[***.242.242.2]
Raj
(in reply to: the New Economy)
Sharon,

As I mentioned your spouse any have to upgrade his skills to match the requirements in Canada. But then one good thing about US and Canada is that companies look out for adaptive power and learning curve rather than whole emphasis on what you actually know before you begin work.

But, being an optimistic - if he has the skills to secure contracts, he sure can get a job. Maybe he can change to the business side of the work? Name of the game is adaptability and always being on the forefront of learning curve.

Raj,

I agree with your comments. China is more of a potential threat than India. If the whole software and Call Center business is taken away India is nothing compared to China in trade. India will have to use it real advantage at work, its workforce for that India has to completely change it´s labor laws so India can walk the mass production path like China and then really grab the big chunk of Business.

As for Canada and US they will have to keep striving at developing better technologies which emerging markets like China and India shall always need. That is how trade works!!

[03-06-2005,14:35]
[***.113.160.29]
Spike Me
(in reply to: the New Economy)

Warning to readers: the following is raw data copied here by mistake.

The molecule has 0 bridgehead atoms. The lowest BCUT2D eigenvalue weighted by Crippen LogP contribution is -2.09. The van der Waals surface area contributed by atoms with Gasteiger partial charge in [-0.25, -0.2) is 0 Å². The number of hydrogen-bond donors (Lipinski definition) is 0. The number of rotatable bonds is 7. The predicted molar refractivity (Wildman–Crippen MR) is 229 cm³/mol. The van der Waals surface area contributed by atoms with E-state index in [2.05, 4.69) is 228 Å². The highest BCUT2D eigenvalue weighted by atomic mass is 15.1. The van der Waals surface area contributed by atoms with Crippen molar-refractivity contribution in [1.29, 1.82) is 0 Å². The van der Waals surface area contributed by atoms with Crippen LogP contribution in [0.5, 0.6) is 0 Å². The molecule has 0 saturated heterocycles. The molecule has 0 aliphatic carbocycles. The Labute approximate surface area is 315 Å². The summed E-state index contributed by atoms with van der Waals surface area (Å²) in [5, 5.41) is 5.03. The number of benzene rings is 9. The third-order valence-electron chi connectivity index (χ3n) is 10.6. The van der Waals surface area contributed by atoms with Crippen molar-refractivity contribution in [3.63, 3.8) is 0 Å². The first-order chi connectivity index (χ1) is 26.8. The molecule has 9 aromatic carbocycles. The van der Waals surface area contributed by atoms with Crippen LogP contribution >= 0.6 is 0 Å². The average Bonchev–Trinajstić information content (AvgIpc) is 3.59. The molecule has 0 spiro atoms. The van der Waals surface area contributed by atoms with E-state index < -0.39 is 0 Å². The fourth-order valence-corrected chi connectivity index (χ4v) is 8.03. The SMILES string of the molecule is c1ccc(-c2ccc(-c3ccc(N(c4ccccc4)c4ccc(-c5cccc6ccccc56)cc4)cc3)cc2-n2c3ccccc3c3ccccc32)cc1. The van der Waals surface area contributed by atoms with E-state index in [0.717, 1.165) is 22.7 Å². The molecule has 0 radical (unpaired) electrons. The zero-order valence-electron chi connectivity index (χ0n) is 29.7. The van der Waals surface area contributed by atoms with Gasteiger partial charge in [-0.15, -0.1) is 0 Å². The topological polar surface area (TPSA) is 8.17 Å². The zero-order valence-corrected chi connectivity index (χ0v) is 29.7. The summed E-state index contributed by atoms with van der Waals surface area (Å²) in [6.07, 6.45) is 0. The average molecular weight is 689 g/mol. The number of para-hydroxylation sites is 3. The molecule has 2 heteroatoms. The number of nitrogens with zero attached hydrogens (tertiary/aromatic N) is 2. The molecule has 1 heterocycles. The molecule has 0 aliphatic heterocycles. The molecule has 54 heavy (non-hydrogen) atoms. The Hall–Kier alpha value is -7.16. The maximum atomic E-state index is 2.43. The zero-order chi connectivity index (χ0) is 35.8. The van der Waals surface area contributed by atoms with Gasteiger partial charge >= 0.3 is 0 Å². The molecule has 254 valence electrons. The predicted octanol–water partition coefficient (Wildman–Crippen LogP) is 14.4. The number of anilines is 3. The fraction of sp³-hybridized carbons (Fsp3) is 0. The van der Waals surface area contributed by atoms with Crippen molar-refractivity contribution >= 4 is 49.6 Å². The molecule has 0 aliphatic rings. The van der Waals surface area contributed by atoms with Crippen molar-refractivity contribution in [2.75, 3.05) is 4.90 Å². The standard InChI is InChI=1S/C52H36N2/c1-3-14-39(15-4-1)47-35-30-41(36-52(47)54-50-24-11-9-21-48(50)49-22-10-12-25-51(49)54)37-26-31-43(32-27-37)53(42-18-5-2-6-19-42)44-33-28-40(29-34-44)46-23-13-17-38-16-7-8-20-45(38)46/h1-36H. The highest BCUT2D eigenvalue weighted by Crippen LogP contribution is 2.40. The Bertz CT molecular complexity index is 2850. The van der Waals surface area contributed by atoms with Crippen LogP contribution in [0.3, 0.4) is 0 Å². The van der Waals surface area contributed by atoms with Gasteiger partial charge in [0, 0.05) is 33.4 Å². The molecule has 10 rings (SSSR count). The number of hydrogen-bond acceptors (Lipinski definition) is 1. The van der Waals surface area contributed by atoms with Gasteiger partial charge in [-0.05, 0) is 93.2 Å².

thanks guys... this has been really interesting. a wonderful change from ´how long do I have to wait´

Raj, you are right. My guy will likely get out of the programming end of the industry (even though he is good at it) and move to the business side, or do something totally different. That does not discourage him. It is just a lot of education to put to the side.

[03-06-2005,16:24]
[***.181.198.246]
sharon
(in reply to: the New Economy)
Just to point,

You are forgetting that IT is not only Software engineering and solutions development..
The Software industry is known to be already outsourced everywhere by indian and pakistanis, it is not only a canadian phenomen.. but what about systems and database administration? systems engineering and integration? network engineering? IS Management.. i know all these are like plumber work.. can´t outsource them.. and this is more than half of the IT industry.. so if all immigrants from the Indian continent are Software developers and programmers.. and can´t find jobs in Canada, this does not mean all the other IT fields are encountering the same!
or are they? correct me if I am wrong..


[04-06-2005,09:37]
[**.217.224.34]
Michka
(in reply to: the New Economy)
About china.. I don´t see them as a potential risk.. they need at least 1 generation to be able to communicate well in an understandable language, I am not arrogant but I am speaking from real facts I encountered with several chinese leading companies in my international expertise.. one of them was Hwawei..
[04-06-2005,09:40]
[**.217.224.34]
Michka